Are you working on your recovery from an eating disorder?

Or trying to quit dieting because you’re tired of starving yourself, exercising to the point of total exhaustion and counting macros or calories day after day?
If you value authentic health and happiness — then starving, bingeing, over-exercising or any other disordered eating behavior would seem to go against those values.  But the fact is you can do both!
Let’s start with understanding what are Values?

Values are the core aspect of who we are as people.

We drive our kids to soccer and attend all their baseball games because family is a core value. We spend hours cramming for an exam because we know, deep in our hearts, that we value education and want to attend a good college. We get out of bed to earn a living because we value being a productive member of society. Our actions are all driven by the values we hold near and dear.
Erica Leon, RDWhen we engage in activities or thought patterns that go against our values, we feel uncomfortable.
When I worked in the field of “weight management,” I came up against my own personal values of resisting diet culture and providing compassionate, evidence-based, nutritional care. I value my work as a nutrition therapist and feel tremendous satisfaction in helping people make peace with food. Focusing on weight management was very difficult for me because of my values.
Knowing our values helps us move forward in new ways. In my case, it was finding a different approach to caring for our mind and bodies, other than rigid diet and exercise.
Finding different approaches to health, that are in line with your values, can help you get off that diet roller coaster, and on to the path of recovery from chronic dieting and/or disordered eating.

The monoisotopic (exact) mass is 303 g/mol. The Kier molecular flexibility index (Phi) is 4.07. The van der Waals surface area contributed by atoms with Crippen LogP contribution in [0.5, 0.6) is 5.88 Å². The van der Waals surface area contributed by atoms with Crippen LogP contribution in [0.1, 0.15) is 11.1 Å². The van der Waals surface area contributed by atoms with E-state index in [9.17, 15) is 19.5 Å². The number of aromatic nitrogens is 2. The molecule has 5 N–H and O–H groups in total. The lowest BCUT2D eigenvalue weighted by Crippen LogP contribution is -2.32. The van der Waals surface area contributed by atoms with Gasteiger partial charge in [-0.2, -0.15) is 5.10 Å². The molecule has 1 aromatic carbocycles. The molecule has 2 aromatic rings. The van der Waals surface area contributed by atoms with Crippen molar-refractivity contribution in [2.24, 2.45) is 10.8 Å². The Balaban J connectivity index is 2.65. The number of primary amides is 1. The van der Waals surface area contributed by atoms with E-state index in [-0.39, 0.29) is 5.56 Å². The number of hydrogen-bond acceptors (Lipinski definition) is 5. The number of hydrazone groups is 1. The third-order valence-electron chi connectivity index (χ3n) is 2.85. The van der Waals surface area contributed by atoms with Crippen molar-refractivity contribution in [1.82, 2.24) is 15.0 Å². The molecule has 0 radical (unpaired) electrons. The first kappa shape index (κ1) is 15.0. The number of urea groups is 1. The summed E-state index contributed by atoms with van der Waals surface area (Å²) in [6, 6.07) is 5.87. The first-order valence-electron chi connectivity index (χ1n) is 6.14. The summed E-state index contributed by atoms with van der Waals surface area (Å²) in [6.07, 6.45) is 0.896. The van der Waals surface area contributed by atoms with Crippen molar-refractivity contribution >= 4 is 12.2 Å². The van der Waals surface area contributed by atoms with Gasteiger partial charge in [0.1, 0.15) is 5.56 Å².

What is Intuitive Eating?

Intuitive Eating is a gentle approach to improving health by becoming the expert over your own body and its many sensations.
This means moving away from strict diets and food rules, which inevitably fail because they promote negative self-judgments, shaming and body loathing. These rules create black and white thinking of “good foods vs. bad foods” and try and control your food intake and body size. Intuitive Eating, on the other hand, supports embracing compassionate self-care by honoring hunger, registering fullness cues, finding satisfaction in our meals, moving our bodies in a way that feels good, and finding new ways to comfort ourselves without using food.
You need to define your core values and then take specific actions to support these values. This helps move you away from disordered thinking and behaviors, and learn to notice thoughts and feelings without judgment. The idea is to work on taking actions that support meaningful and mindful choices and a compassionate relationship with one’s food and body image.
Take the time to understand true priorities in your life, and you’ll be able to determine the best path moving forward.
Recovery from disordered eating takes time and patience and using a values-based approach can help you identify your reasons for recovery. Quitting diets is an act of courage and quiet rebellion, as the world still believes that our bodies need to be controlled and manipulated to be smaller at all costs.
Learning Intuitive Eating Principles will help you find authentic health and can help anyone in their recovery from disordered eating and chronic dieting. It will allow you to consider your values as well during your recovery.
If you would like to explore more about Intuitive Eating as you make your journey to recovery, register for my free Nutritional Guidance Program. It is an online program aimed at helping people working on eating disorder recovery & ready to practice skills that connect your mind & body.
Click here to register for this free program that will get you started with a new approach to your own eating habits and recovery from disordered eating.